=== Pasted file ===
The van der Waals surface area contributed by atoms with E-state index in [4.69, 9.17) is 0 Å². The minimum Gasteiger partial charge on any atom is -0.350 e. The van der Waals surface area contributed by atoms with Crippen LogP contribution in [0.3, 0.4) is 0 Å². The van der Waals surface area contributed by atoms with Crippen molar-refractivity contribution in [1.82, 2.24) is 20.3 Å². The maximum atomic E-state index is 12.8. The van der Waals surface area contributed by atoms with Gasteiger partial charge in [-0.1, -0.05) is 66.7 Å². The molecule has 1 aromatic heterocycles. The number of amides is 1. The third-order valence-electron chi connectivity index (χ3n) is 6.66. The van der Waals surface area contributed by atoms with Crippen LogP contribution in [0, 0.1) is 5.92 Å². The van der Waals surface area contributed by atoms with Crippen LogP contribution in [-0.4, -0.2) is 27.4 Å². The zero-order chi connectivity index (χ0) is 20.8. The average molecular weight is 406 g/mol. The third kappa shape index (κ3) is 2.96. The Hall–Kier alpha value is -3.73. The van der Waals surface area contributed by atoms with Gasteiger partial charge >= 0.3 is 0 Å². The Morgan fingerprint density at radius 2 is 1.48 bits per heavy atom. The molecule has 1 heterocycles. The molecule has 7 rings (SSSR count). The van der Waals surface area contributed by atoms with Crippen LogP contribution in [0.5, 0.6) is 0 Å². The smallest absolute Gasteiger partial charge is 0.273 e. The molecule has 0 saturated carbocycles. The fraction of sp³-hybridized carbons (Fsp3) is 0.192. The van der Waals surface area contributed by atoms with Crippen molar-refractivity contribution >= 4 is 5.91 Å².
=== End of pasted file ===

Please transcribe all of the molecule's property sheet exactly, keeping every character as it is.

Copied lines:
The van der Waals surface area contributed by atoms with E-state index in [4.69, 9.17) is 0 Å². The minimum Gasteiger partial charge on any atom is -0.350 e. The van der Waals surface area contributed by atoms with Crippen LogP contribution in [0.3, 0.4) is 0 Å². The van der Waals surface area contributed by atoms with Crippen molar-refractivity contribution in [1.82, 2.24) is 20.3 Å². The maximum atomic E-state index is 12.8. The van der Waals surface area contributed by atoms with Gasteiger partial charge in [-0.1, -0.05) is 66.7 Å². The molecule has 1 aromatic heterocycles. The number of amides is 1. The third-order valence-electron chi connectivity index (χ3n) is 6.66. The van der Waals surface area contributed by atoms with Crippen LogP contribution in [0, 0.1) is 5.92 Å². The van der Waals surface area contributed by atoms with Crippen LogP contribution in [-0.4, -0.2) is 27.4 Å². The zero-order chi connectivity index (χ0) is 20.8. The average molecular weight is 406 g/mol. The third kappa shape index (κ3) is 2.96. The Hall–Kier alpha value is -3.73. The van der Waals surface area contributed by atoms with Gasteiger partial charge >= 0.3 is 0 Å². The Morgan fingerprint density at radius 2 is 1.48 bits per heavy atom. The molecule has 1 heterocycles. The molecule has 7 rings (SSSR count). The van der Waals surface area contributed by atoms with Crippen LogP contribution in [0.5, 0.6) is 0 Å². The smallest absolute Gasteiger partial charge is 0.273 e. The molecule has 0 saturated carbocycles. The fraction of sp³-hybridized carbons (Fsp3) is 0.192. The van der Waals surface area contributed by atoms with Crippen molar-refractivity contribution >= 4 is 5.91 Å².